"That Girl"/this granny? I think not. The fading rays of the day filtering through the blinds at Bar Central belie this. They give a warm glow to Marlo Thomas' face as she insists — in that raspy, husky alto of hers — she's playing somebody's grandmother. Granted the somebody is newborn, but she still looks light years from matriarchy.
Nevertheless, this is her station in life for Clever Little Lies, the new Joe DiPietro comedy which begins previews Sept. 18 at the Westside Theatre for an Oct. 12 bow. Actually, she's more re-matchmaker than matriarch. The Alice she plays is no Alice-sit-by-the-fire but a savvy, aggressive bookseller in today's desperate market who applies her professional skills to repairing a splintering home-front caused by her philandering son (George Merrick). Greg Mullavey, as her spouse, and Kate Wetherhead, as Merrick's, comprise the four-cornered/four-character cast. The director is David Saint, artistic director of the George Street Playhouse where the piece premiered.
"It's a comedy, but it's about a pretty heady, difficult topic for comedy — adultery," says Thomas. "It's funny because you see in all the lying what happens to the family. When something goes wrong with one member, it's like an earthquake throughout the whole family. Trying to put all that back together again is not a simple task."
Yet this is the plan Alice sets for herself, unplanned though it is. "That's where the fun is for the audience. 'What is she doing?' Bringing them together — then what? We see her think it through, spontaneously, on the spot. Everyone has to be thinking of his own thing at the same time. We have to keep throwing the bar back and forth like The Flying Wallendas. That's the fun of working with an ensemble like this." Initially, there was some discussion about whether Clever Little Lies would play better on Broadway rather than Off. "The consensus really was that it does belong Off-Broadway, and the Westside Theatre is absolutely the perfect place for it.
"They don't have a lot of dressing rooms, so they're giving me a little broom closet area that I could make into a dressing room. I said, 'I don't care how big it is or anything. I just want to hear the audience come in.' I really like that. You don't usually hear them until they call five minutes and put the speakers on. The sound of people gathering is very inspiring. It's quite a lovely sound to hear, and then it gets larger as more people come in. There's an anticipation that we're both feeling — the audience and the actors backstage. It kinda primes you for what you have to do."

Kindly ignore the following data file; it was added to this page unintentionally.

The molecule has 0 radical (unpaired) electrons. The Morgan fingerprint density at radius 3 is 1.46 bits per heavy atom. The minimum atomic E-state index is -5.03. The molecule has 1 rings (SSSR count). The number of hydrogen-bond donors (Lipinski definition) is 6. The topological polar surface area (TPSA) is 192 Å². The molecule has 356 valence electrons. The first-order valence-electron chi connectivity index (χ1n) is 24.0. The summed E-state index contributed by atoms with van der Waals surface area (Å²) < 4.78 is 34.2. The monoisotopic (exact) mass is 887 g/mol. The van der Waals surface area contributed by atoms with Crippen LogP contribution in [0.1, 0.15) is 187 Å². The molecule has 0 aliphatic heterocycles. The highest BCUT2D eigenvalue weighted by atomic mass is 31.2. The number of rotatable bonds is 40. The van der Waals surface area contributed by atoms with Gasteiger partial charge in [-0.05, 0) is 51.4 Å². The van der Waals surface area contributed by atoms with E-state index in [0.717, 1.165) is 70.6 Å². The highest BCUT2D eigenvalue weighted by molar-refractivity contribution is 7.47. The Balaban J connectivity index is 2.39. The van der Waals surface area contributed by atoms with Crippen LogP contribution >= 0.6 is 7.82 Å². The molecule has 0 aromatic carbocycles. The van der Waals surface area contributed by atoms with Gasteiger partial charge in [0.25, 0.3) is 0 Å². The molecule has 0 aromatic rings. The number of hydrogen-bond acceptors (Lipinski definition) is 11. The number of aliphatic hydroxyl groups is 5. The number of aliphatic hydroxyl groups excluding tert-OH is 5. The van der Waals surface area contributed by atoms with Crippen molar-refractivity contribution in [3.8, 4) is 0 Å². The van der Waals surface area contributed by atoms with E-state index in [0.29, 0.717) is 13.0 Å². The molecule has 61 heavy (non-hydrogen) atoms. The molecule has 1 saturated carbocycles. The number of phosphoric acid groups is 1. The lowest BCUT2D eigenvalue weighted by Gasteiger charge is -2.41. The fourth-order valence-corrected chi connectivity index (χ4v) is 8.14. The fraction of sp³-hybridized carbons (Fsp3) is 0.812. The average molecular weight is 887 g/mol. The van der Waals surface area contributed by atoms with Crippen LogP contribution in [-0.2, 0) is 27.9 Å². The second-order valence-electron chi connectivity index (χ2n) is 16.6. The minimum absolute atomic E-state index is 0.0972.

Those are the sentiments of a thoroughgoing theatrical animal, and indeed that's the medium that claimed her before TV. The firstborn of comedian Danny Thomas began in exotic places like Laguna Beach and Santa Barbara in plays like Under the Yum-Yum Tree, The Glass Menagerie and the nonmusical Gigi. "When actors ask me for advice, I say, 'Work in community theatre. Do as much of that as you can.' I believe everyone gets a chance, but not everyone gets a second chance, so be ready."
And ready she was when Mike Nichols came casting about for the London edition of Barefoot in the Park. "I so fell in love with the theatre there — as well as with Danny Massey [her leading man] — that I was thinking I'd stay there. London has staggered matinees, so, if you're in a play, you can see other plays. I remember The National had Thursday matinees, and I saw Olivier's Othello and Miss Julie with Maggie Smith and Albert Finney — I mean, imagine! But I'd made a pilot for 'That Girl' before I left. It sold while I was there. Believe me, I had really mixed emotions about returning."
Five years, two Emmys, and a Golden Globe later, she left That Girl for another television project, "Free to Be… You and Me," which netted her another Emmy and the Peabody. Another Emmy came for the 1986 TV movie "Nobody’s Child." Her Grammy is for a children album, "Thanks & Giving All Year Long." But through it all, she has stayed true to the stage, availing herself of the great roles (Six Degrees of Separation, Woman in Mind Nobody's Child in regional theaters.
"My father came to see me do The Effect of Gamma Rays on Man-in-the-Moon Marigolds — you remember how rotten that character was to her children — and, afterward, I said, 'What'd ya think, Dad?' He said, 'I kept thinking, 'Why'd a kid of mine do a thing like this?' Thank God he didn't live to see me in Virginia Woolf."
For the past 35 years, Thomas has been Mrs. Phil Donahue, and, like that actress in "That Girl," she settled in New York — but she has only racked up 3 1/3 Broadway credits. The 1/3 was the Elaine May portion of the recent Relatively Speaking.
"I'm so on track now — after Elaine's play and now Joe's — of doing new plays. It's fun to start off with nothing. The best time in the world is rehearsal. You can try anything. It's like being in The Outback, swinging a machete to get to the truth."